My research explores vegetation dynamics with a focus on the impacts of human activities, particularly ecosystem fragmentation, altered disturbance regimes, biological invasions and climate change. I am interested in finding solutions to manage these impacts. I study plant populations in ecosystems of eastern North America and the Karakoram Himalaya. My current and recent projects include examining potential range shifts among high alpine herb populations of the Central Karakoram; developing a mathematical model to predict tree species’ colonization potentials in fragmented eastern forests; assessing the policy of assisted migration to address the biodiversity threats of shifting bioclimatic limits; investigating invasive species’ responses to climate change; and studying fire history in eastern Black oak savanna to inform current fire management strategies.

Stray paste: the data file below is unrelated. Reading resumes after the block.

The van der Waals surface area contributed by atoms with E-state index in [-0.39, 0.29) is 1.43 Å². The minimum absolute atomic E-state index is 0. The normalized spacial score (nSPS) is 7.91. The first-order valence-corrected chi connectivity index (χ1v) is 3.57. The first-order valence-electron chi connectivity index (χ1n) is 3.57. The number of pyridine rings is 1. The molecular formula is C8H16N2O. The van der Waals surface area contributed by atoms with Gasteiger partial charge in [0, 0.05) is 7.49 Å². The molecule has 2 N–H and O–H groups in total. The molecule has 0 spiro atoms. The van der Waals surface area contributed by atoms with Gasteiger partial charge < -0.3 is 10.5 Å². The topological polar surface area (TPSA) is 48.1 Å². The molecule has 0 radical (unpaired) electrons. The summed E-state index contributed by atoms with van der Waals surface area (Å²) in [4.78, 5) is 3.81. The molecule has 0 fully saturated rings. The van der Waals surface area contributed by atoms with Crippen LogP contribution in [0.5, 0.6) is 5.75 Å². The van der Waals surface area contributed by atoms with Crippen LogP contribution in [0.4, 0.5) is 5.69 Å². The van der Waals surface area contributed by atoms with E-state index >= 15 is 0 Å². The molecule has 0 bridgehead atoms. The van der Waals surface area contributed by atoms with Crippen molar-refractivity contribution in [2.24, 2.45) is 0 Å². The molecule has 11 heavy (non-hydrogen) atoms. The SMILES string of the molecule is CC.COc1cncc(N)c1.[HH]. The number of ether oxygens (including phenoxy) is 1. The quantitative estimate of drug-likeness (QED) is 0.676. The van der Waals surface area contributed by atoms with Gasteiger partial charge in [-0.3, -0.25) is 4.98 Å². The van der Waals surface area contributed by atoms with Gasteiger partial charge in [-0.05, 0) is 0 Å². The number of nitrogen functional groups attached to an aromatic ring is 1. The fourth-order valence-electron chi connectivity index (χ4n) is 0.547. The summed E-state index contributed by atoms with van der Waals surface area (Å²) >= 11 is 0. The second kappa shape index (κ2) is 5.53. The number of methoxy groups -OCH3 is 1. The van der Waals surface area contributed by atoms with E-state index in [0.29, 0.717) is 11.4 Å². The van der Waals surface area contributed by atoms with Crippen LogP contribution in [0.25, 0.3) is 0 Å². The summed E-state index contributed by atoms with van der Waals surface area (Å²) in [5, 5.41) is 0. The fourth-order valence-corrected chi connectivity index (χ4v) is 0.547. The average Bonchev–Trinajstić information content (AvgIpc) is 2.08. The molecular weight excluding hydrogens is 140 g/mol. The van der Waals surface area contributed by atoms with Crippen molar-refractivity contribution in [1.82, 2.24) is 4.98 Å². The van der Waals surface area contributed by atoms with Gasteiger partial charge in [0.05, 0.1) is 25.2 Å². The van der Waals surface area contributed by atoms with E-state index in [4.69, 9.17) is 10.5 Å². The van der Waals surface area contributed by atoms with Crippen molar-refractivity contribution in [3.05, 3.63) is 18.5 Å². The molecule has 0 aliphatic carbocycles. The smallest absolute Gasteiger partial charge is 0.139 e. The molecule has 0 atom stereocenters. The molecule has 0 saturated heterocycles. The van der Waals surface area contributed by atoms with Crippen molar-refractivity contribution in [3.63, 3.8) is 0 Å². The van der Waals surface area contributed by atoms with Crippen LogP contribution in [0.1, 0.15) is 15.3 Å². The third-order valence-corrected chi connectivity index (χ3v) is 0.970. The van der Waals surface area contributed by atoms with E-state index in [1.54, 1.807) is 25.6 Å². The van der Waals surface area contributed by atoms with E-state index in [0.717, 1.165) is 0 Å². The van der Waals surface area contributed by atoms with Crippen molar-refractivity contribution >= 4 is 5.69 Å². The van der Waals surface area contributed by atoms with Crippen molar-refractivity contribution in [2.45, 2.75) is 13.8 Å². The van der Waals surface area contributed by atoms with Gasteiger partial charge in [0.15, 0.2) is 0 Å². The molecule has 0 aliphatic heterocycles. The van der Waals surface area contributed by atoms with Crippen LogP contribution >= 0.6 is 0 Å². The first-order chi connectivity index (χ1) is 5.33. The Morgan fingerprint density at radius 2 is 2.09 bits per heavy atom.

HEWITT, N., LAROCQUE, G., GREENE, D. and KELLMAN, M. 2019 ‘A model of hardwood tree colonization among fragments: predicting migration across human-dominated landscapes’ Ecoscience 26(1), 35-51, https://doi.org/10.1080/11956860.2018.1515596
DINH, T., HEWITT, N. and DREZNER, T. D. 2015 ‘Fire history reconstruction in the Black oak (Quercus velutina) savanna of High Park, Toronto’ Natural Areas Journal 35(3), 468-475, https://doi.org/10.3375/043.035.0310